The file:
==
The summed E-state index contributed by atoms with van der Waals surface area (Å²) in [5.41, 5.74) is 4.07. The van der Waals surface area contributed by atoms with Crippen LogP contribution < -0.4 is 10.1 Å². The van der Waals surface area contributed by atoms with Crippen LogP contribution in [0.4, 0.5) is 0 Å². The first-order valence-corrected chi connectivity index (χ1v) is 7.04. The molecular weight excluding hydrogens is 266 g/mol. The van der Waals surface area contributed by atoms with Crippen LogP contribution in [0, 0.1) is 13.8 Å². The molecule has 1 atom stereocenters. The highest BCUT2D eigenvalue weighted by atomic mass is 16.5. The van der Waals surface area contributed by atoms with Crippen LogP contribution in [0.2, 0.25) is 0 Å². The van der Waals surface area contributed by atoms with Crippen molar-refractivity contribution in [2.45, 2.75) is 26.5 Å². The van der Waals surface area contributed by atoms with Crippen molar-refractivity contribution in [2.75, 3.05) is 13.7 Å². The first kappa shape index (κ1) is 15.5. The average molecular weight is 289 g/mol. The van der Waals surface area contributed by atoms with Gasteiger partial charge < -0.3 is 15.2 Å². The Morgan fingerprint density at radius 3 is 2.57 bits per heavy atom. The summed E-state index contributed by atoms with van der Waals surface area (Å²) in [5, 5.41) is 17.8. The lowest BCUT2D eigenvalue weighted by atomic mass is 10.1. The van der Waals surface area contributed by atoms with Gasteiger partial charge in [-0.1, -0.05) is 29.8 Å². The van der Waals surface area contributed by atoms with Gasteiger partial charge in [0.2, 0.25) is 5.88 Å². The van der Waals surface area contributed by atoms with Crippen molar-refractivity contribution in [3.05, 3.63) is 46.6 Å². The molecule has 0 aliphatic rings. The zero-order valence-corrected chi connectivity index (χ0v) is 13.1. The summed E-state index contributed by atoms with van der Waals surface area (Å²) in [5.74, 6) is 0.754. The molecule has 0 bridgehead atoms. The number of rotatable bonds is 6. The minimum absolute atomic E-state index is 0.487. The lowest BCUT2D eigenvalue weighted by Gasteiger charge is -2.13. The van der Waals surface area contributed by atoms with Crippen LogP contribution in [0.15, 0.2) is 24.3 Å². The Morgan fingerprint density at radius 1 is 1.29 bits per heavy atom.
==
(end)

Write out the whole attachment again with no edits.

The summed E-state index contributed by atoms with van der Waals surface area (Å²) in [5.41, 5.74) is 4.07. The van der Waals surface area contributed by atoms with Crippen LogP contribution < -0.4 is 10.1 Å². The van der Waals surface area contributed by atoms with Crippen LogP contribution in [0.4, 0.5) is 0 Å². The first-order valence-corrected chi connectivity index (χ1v) is 7.04. The molecular weight excluding hydrogens is 266 g/mol. The van der Waals surface area contributed by atoms with Crippen LogP contribution in [0, 0.1) is 13.8 Å². The molecule has 1 atom stereocenters. The highest BCUT2D eigenvalue weighted by atomic mass is 16.5. The van der Waals surface area contributed by atoms with Crippen LogP contribution in [0.2, 0.25) is 0 Å². The van der Waals surface area contributed by atoms with Crippen molar-refractivity contribution in [2.45, 2.75) is 26.5 Å². The van der Waals surface area contributed by atoms with Crippen molar-refractivity contribution in [2.75, 3.05) is 13.7 Å². The first kappa shape index (κ1) is 15.5. The average molecular weight is 289 g/mol. The van der Waals surface area contributed by atoms with Gasteiger partial charge < -0.3 is 15.2 Å². The Morgan fingerprint density at radius 3 is 2.57 bits per heavy atom. The summed E-state index contributed by atoms with van der Waals surface area (Å²) in [5, 5.41) is 17.8. The lowest BCUT2D eigenvalue weighted by atomic mass is 10.1. The van der Waals surface area contributed by atoms with Gasteiger partial charge in [-0.1, -0.05) is 29.8 Å². The van der Waals surface area contributed by atoms with Gasteiger partial charge in [0.2, 0.25) is 5.88 Å². The van der Waals surface area contributed by atoms with Crippen molar-refractivity contribution in [3.05, 3.63) is 46.6 Å². The molecule has 0 aliphatic rings. The zero-order valence-corrected chi connectivity index (χ0v) is 13.1. The summed E-state index contributed by atoms with van der Waals surface area (Å²) in [5.74, 6) is 0.754. The molecule has 0 bridgehead atoms. The number of rotatable bonds is 6. The minimum absolute atomic E-state index is 0.487. The lowest BCUT2D eigenvalue weighted by Gasteiger charge is -2.13. The van der Waals surface area contributed by atoms with Crippen LogP contribution in [0.15, 0.2) is 24.3 Å². The Morgan fingerprint density at radius 1 is 1.29 bits per heavy atom.